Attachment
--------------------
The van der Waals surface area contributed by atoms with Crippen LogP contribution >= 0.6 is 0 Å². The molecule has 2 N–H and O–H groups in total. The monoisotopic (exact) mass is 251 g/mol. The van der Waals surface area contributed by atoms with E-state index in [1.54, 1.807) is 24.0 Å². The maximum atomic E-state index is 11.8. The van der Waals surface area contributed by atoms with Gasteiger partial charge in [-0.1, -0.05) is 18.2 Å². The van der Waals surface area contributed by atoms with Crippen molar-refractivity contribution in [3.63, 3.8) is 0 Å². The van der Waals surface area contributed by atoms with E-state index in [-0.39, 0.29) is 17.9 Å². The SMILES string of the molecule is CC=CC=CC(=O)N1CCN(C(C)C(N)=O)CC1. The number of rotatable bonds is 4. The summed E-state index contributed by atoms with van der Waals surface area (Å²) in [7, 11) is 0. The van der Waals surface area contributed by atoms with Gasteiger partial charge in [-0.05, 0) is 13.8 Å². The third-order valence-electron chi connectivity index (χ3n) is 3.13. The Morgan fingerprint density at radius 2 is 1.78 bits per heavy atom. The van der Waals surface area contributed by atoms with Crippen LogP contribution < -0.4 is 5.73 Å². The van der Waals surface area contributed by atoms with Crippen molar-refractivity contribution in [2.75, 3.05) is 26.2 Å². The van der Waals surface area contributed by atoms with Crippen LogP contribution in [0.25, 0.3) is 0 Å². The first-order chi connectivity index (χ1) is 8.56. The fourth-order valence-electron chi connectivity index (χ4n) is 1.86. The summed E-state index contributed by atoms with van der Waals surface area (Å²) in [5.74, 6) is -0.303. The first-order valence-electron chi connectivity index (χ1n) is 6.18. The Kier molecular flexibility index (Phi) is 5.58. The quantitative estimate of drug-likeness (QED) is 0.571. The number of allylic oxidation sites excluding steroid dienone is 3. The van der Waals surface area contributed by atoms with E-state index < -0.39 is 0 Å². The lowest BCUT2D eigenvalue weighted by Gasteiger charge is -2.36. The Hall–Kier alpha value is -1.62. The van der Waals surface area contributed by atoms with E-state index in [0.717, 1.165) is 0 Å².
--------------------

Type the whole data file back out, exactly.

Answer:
The van der Waals surface area contributed by atoms with Crippen LogP contribution >= 0.6 is 0 Å². The molecule has 2 N–H and O–H groups in total. The monoisotopic (exact) mass is 251 g/mol. The van der Waals surface area contributed by atoms with E-state index in [1.54, 1.807) is 24.0 Å². The maximum atomic E-state index is 11.8. The van der Waals surface area contributed by atoms with Gasteiger partial charge in [-0.1, -0.05) is 18.2 Å². The van der Waals surface area contributed by atoms with Crippen molar-refractivity contribution in [3.63, 3.8) is 0 Å². The van der Waals surface area contributed by atoms with E-state index in [-0.39, 0.29) is 17.9 Å². The SMILES string of the molecule is CC=CC=CC(=O)N1CCN(C(C)C(N)=O)CC1. The number of rotatable bonds is 4. The summed E-state index contributed by atoms with van der Waals surface area (Å²) in [7, 11) is 0. The van der Waals surface area contributed by atoms with Gasteiger partial charge in [-0.05, 0) is 13.8 Å². The third-order valence-electron chi connectivity index (χ3n) is 3.13. The Morgan fingerprint density at radius 2 is 1.78 bits per heavy atom. The van der Waals surface area contributed by atoms with Crippen LogP contribution < -0.4 is 5.73 Å². The van der Waals surface area contributed by atoms with Crippen molar-refractivity contribution in [2.75, 3.05) is 26.2 Å². The van der Waals surface area contributed by atoms with Crippen LogP contribution in [0.25, 0.3) is 0 Å². The first-order chi connectivity index (χ1) is 8.56. The fourth-order valence-electron chi connectivity index (χ4n) is 1.86. The summed E-state index contributed by atoms with van der Waals surface area (Å²) in [5.74, 6) is -0.303. The first-order valence-electron chi connectivity index (χ1n) is 6.18. The Kier molecular flexibility index (Phi) is 5.58. The quantitative estimate of drug-likeness (QED) is 0.571. The number of allylic oxidation sites excluding steroid dienone is 3. The van der Waals surface area contributed by atoms with E-state index < -0.39 is 0 Å². The lowest BCUT2D eigenvalue weighted by Gasteiger charge is -2.36. The Hall–Kier alpha value is -1.62. The van der Waals surface area contributed by atoms with E-state index in [0.717, 1.165) is 0 Å².